Through a number of different agencies, the U.S. federal government provides research funding to universities and colleges, government-owned laboratories, and for-profit enterprises. Support for basic research at universities is widely accepted and the links to technical progress are well established. A common question regarding the public funding of research conducted by private firms is if the public interest, specifically the goals of technical advance and economic growth, is being promoted and how. After all, a private firm is expected to fund its own research when it perceives a technical opportunity in an area of its core competency in an established market with reasonable profit expectations.
In some cases, however, private firms may not pursue promising technical opportunities for the following reasons:
R&D scientific and technical frontiers are risky and the chances of failure are high. 1
An individual firm may not have the capabilities required to develop the technology. Complex new technologies may require collaboration and information sharing; however, the cost of establishing research and development partnerships and making them work productively may provide disincentives to undertaking the project.
Private incentives may not be sufficient to induce a firm to undertake the project in the face of difficulties in appropriating the resulting benefits, i.e., the resulting knowledge may flow to others who receive the revenues from the R&D without sharing the cost. 2
Public-private R&D partnerships provide a policy instrument that may alleviate these concerns and encourage private-sector investment. A government R&D partnership may provide a catalyst for private firms to undertake research which will have broad-based knowledge benefits for other firms and other industries. Government programs may provide a neutral forum for competitors to work together on mutually beneficial research. 3 In addition, government funding may reduce the cost to the firm of establishing working relationships with R&D collaborators and provide an incentive for firms to undertake partnerships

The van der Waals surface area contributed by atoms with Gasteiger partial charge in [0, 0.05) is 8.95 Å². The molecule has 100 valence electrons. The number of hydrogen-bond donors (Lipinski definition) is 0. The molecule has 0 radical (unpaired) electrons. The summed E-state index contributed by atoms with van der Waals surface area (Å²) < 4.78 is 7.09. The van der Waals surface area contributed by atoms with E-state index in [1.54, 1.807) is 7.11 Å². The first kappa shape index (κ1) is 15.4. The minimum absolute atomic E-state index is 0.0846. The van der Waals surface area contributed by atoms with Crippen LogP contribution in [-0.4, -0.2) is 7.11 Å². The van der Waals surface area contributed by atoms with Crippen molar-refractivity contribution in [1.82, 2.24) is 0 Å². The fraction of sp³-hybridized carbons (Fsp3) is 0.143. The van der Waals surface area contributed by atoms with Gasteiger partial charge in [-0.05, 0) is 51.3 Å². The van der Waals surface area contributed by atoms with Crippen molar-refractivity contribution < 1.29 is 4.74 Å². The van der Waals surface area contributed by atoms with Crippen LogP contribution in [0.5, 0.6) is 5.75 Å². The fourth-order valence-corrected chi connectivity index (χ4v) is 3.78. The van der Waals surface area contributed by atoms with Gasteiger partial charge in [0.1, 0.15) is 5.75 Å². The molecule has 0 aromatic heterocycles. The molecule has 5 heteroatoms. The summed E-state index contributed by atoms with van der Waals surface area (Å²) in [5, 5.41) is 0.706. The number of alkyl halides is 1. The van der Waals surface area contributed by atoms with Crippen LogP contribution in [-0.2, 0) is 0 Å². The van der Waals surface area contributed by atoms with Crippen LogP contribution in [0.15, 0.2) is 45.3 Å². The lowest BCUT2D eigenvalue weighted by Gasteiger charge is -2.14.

1 A. N. Link et al., “The Economics of Science and Technology, The Journal of Technology Transfer, forthcoming, note that the traditional distinctions between basic and applied research have become meaningless in the commercialization of complex technologies. Firms may identify research areas that require additional fundamental research.
2 Paradoxically, the profit incentive that motivates innovative activity by an individual firm also discourages information sharing and collaborative R&D activities between companies.
3 An example of productive and profitable research undertaken by public-private partnerships is Sematech. See National Research Council, Conflict and Cooperation in National Competition for High-Technology Industry, Washington, D.C.: National Academy Press, 1996, footnote 19.